Tag: SpongeBob Squarepants

  • Dad Jokes, Puns and Related Words

    Dad Jokes, Puns and Related Words

    PUNS Puns are often simple wordplay for comedic or rhetorical effect. DAD JOKES Puns are at the heart of “Dad Jokes”, though in Dad Jokes, the “dad” generally pretends he doesn’t understand the speaker’s intended meaning. The Dad feigns stupidity, the Victim knows he’s only playing stupid, and the joke succeeds if it elicits a […]

  • Burglar Bill by Janet and Allan Ahlberg Analysis

    Burglar Bill by Janet and Allan Ahlberg Analysis

    Burglar Bill is a picture book by Janet and Allan Ahlberg, first published in 1977. There are a number of picture books about burglars who break into houses at night, one of a child’s greatest fears going to sleep. Burglars can be found all across children’s literature. (Enid Blyton loved burglars.)

  • Extra Yarn by Barnett and Klassen Analysis

    Extra Yarn by Barnett and Klassen Analysis

    Extra Yarn (2012) is a picture book written by Mac Barnett and illustrated by Jon Klassen. Although this is a contemporary story, it utilises fairytale tropes, in a mostly fairytale setting.

  • Tad by Benji Davies

    Tad by Benji Davies

    Tad (2019) is a picture book written and illustrated by Benji Davies. This is an especially good mentor text for illustrators because I’ve never seen a better example of a fairly muted colour scheme that suddenly pops after the page turn at the end. I literally said, “Wow!”

  • Poof and Worm-Hoop Part One

    Poof The Old Lady is a graphic novel created by two neurodiverse ten-year-olds. The running gag is that an old lady by the name of Poof goes Poof! at the end of each story. But she comes alive before the next. The creators are best friends at school, and they both like to read and…

  • Humour Study: Overly Literal Characters

    Humour Study: Overly Literal Characters

    Humorous stories about characters who find themselves in strife after taking instructions too literally are old stock comedy fodder. One of the earliest recorded in Europe is the fairytale Clever Hans — an ironic title, because Hans is a fool. Hans does something stupid, his mother tells him to do it differently next time. But…

  • Story Structure: Anagnorisis

    Story Structure: Anagnorisis

    Anagnorisis is a moment in a work of fiction when a character makes a critical discovery. Even for plotters rather than pantsers, this is the part of writing that often emerges in the process of storycrafting.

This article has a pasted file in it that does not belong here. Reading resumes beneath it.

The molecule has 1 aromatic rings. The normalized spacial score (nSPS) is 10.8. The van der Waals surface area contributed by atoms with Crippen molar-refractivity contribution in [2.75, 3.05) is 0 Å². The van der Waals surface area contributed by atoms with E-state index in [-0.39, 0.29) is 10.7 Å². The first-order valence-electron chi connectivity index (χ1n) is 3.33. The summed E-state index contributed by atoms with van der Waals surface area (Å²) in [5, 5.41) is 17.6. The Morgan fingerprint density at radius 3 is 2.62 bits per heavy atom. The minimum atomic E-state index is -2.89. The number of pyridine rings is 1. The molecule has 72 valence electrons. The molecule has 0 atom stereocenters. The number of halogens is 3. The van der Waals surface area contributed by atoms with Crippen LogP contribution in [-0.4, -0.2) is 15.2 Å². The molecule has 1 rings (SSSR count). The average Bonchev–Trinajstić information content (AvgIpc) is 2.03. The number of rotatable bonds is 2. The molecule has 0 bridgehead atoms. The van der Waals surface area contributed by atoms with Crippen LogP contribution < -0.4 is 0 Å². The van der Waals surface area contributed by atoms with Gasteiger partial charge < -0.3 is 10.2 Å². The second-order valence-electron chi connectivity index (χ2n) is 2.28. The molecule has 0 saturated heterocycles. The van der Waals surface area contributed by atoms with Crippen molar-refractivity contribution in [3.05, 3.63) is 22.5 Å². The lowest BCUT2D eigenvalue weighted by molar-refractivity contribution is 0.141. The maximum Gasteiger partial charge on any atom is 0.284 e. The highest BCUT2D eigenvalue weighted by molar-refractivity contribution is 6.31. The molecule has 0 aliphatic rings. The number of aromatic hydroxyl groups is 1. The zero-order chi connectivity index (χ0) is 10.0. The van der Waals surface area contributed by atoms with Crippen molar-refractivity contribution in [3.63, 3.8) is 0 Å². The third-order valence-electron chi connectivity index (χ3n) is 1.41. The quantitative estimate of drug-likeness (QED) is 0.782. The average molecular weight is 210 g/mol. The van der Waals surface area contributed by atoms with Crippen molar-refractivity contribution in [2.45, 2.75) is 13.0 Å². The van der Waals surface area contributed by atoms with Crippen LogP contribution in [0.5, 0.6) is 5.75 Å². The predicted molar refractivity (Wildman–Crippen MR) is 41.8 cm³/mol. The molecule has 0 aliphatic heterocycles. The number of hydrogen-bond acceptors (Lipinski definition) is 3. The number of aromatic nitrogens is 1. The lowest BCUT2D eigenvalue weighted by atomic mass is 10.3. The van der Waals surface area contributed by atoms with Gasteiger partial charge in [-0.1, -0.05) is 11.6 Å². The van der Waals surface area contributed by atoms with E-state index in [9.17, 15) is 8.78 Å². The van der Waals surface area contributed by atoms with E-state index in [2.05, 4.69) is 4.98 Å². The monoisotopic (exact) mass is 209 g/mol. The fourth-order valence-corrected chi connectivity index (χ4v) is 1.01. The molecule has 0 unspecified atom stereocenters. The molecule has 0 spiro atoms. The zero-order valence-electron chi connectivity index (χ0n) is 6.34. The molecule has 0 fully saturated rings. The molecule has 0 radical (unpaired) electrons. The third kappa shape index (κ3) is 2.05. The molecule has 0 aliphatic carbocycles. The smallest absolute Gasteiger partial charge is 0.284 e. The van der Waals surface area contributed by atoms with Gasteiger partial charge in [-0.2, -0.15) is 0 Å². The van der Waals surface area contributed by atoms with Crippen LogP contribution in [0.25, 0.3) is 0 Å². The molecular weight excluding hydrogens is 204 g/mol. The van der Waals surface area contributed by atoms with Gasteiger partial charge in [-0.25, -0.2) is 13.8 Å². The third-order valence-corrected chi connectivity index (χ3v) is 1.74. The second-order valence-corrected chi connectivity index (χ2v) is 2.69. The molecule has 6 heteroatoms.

• Humour Writing And Spongebob Squarepants

    Humour Writing And Spongebob Squarepants

    SpongeBob Squarepants is a fast-paced children’s cartoon for a dual audience, written by a guy who is also a marine biologist. This is a highly successful and long-running show, with humour that broadly appeals. This series has been running since 1999. Critics say the show has been declining in quality in the last few years,…

  • Story Structure: New Situation And Extrapolated Ending

    The ‘New Situation’ describes the part of a story also known as the ‘denouement’. The audience is left with a sense of what the main character’s life will be like from now on. This comes right after the anagnorisis (realisation) sequence. The main character has undergone a change (unless it’s a comedy) and their life…

  • Story Structure: Character Desire

    Story Structure: Character Desire

    Kurt Vonnegut famously advised writers: Characters must want something, even if it’s just a glass of water. 

  • We Bare Bears Storytelling

    We Bare Bears is a Cartoon Network show for kids which has a very high rating on IMDb. This is a sure sign it also appeals heavily to the users of IMDb, i.e. youngish men. In short, We Bare Bears has achieved a dual audience, and is therefore in the same league as Spongebob Squarepants,…

  • Humour In Children’s Stories

    Founding editor of The Onion wants to help with the job of learning the write comedy. Stephen Johnson argues that every joke falls into one of 11 categories. At first glance this sounds like the ‘Seven Basic Plots’ idea, which is a pretty unhelpful way of looking at story if you’re harbouring hopes of telling…